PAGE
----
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The self taught programmer's journey


I remember my first programming gig. Being a self-taught programmer I figured it would be minutes before I would be exposed for the fraud that I was.

I pictured one of the other engineers take a glance at my code, frown their eyebrows, look at me and say: "wow, that is the worst piece of code I have ever seen in my life. Did you even pass your CS 101?". About that time, someone from HR would then storm into the office with my resume and ask "where did you go to school? I can't find it on your resume?!" And then I would wake up in a pool of my own sweat. Well, not really. But that's how I would do it if I was in a movie.

If you're a self taught programmer there's no question that you had your fair share of self-conscious moments. Someone at work would start reminiscing about their college years and another would join and before you know it there's a whole discussion going on while you're trying to blend into the back wall before someone notices you and asks where you went to school. I know. Been there.

So I did a little bit of research and you'd be happy to hear that we're not in a totally terrible company. Self taught programmers, scientists, artists and even philosophers have existed since time immemorial. Here's an extremely incomplete list of some of them:

  • George Boole - The man who developed Boolean Algebra and without whom computers as we know them today could not have existed was a largely self-taught English mathematician, philosopher and logician, most of whose short career was spent as the first professor of mathematics at Queen's College, Cork in Ireland.

  • Ada Lovelace - was the world’s first programmer. She is best known for creating the first program, designed to run on Charles Babbage’s proposed mechanical computer called the Analytical Engine.

  • Jimmy Hendrix - considered by some to be the greatest electric guitarist in music history. In 1957, while helping his father with a side-job, Hendrix found a ukulele amongst the garbage that they were removing from an older woman's home. She told him that he could keep the instrument, which had only one string. Learning by ear, he played single notes, following along to Elvis Presley songs, particularly Presley's cover of Leiber and Stoller's "Hound Dog".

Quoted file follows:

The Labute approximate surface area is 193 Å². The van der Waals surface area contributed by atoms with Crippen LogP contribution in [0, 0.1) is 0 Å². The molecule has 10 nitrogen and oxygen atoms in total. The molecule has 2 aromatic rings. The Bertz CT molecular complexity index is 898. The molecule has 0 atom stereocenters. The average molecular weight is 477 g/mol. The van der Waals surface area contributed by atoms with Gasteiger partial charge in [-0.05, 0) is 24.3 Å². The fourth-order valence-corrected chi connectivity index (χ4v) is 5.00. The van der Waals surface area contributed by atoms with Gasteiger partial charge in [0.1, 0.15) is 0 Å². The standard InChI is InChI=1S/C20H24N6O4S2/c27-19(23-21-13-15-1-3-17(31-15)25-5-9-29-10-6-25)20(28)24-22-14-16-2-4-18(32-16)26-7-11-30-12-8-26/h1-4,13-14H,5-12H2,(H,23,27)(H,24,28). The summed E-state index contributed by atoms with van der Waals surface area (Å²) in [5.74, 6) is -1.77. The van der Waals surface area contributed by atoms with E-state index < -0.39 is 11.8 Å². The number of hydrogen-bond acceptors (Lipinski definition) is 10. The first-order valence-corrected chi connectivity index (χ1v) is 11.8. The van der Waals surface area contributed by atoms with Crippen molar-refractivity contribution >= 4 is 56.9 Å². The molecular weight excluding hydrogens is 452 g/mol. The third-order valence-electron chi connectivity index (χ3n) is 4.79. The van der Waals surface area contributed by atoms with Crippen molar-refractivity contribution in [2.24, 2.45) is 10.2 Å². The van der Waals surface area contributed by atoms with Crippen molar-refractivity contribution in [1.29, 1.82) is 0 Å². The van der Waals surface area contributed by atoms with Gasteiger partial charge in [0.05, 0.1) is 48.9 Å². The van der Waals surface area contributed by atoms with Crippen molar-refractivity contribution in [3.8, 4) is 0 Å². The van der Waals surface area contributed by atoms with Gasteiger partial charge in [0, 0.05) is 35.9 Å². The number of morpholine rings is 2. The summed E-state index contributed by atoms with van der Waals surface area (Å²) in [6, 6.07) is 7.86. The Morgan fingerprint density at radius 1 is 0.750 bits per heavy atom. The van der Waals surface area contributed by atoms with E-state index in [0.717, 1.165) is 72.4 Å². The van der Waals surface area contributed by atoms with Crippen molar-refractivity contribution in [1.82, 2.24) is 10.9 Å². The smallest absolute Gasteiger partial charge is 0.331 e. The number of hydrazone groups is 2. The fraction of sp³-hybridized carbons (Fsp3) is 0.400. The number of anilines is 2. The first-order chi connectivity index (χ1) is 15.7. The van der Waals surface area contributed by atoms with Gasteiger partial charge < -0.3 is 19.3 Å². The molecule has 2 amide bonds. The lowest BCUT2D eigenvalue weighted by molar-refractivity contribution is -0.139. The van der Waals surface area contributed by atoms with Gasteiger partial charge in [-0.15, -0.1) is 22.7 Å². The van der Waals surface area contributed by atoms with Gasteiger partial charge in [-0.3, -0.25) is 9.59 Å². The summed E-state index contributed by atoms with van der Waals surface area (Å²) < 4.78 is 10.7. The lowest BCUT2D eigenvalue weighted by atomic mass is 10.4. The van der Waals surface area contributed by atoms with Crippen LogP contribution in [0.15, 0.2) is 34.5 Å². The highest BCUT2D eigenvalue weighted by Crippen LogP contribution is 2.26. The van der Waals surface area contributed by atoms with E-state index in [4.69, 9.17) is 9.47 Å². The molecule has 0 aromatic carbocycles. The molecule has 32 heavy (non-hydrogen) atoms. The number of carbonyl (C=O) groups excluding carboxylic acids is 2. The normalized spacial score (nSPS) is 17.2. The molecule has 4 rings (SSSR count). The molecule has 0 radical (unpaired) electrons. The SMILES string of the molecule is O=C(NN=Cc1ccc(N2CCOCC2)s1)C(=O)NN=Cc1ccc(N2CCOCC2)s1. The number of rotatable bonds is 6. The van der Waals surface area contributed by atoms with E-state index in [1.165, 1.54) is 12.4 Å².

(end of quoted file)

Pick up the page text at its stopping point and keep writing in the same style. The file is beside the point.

• Ernest Hemingway - considered as one of the greatest English-language writers. the American novelist and short story writer, was primarily self-educated after high school.

  • Herbert Spencer - the single most famous European intellectual in the closing decades of the nineteenth century was educated in empirical science by his father.

To be clear, this is not a rant against universities or against education. Quite the opposite. I'm a huge proponent of education. But I also happen to believe that there is more than one way to enlightenment and mastery. Some find formal education to be the preferred method of learning. Others, like myself, prefer to design their own curriculum and follow it at their own pace.

Whatever your approach is, make sure that you never stop learning. One of my favorites is the story attributed to Jigoro Kano, the founder of Judo. According to the legend, on his death bed, Kano summoned his students and asked them to bury him in his white belt. As the most senior Judo practitioner of his time, he wanted to be remembered as a life-long learner rather than a master.

Top comments (3)

inotdisposable profile image

I've got my CS degree, I've been a professional developer for nearly 25 years, and I now manage a team of engineers at my company. I don't really care where someone went to school, or even if they went to school if they have the skills I need.

There are two questions I ask in interviews: Solve FizzBuzz. It's a super simple programming task, and then I ask the interviewee to make some simple change to the program once it's been written. This is all I need to do to determine if someone can think through a problem logically. Next I ask them to tell me about something they've worked on or done recently that they thought was interesting. Depending on how they answer, I can pick up on their level of passion for design, development, testing, or other areas.

Skill + Passion = Excellence

These attributes exist in people regardless of formal education, and it's not just programming. If someone has a sense for layout and color coordination, and they've got some experience doing interior design as a hobby because it's what they love, I would hire them any day over a professional designer who just does it as a job because it's a paycheck.

I've never hired anyone who was bad at their job just by following that simple interviewing formula. School exposes you to ideas you may not encounter otherwise, but anyone with a passion for learning can pick all of this up on various online resources (such as Stanford's excellent [and free] Computer Science lecture series).

Anyhow, cheers! Thanks for the article. I learned to program on a Commodore 64 in the 80's and also sometimes wonder why more people don't want to get into programming. :)

acoh3n profile image

Thanks Eric. Great example of a sane hiring process. Just curious as to how many flunk the fizzbuzz test?

yunfan profile image

i am self-taught programmer too, i began to learn that from a e-dictionary on the class :D after that, i become a libre-art student in college, and got a developing job after graduated. and still completed my CS knewledges

but i think other scientise were interesting too, i think the current education system dont encourage people like us. but with the explortion of knowledges, its actually need the knowledges to be learnt quickly and easilly.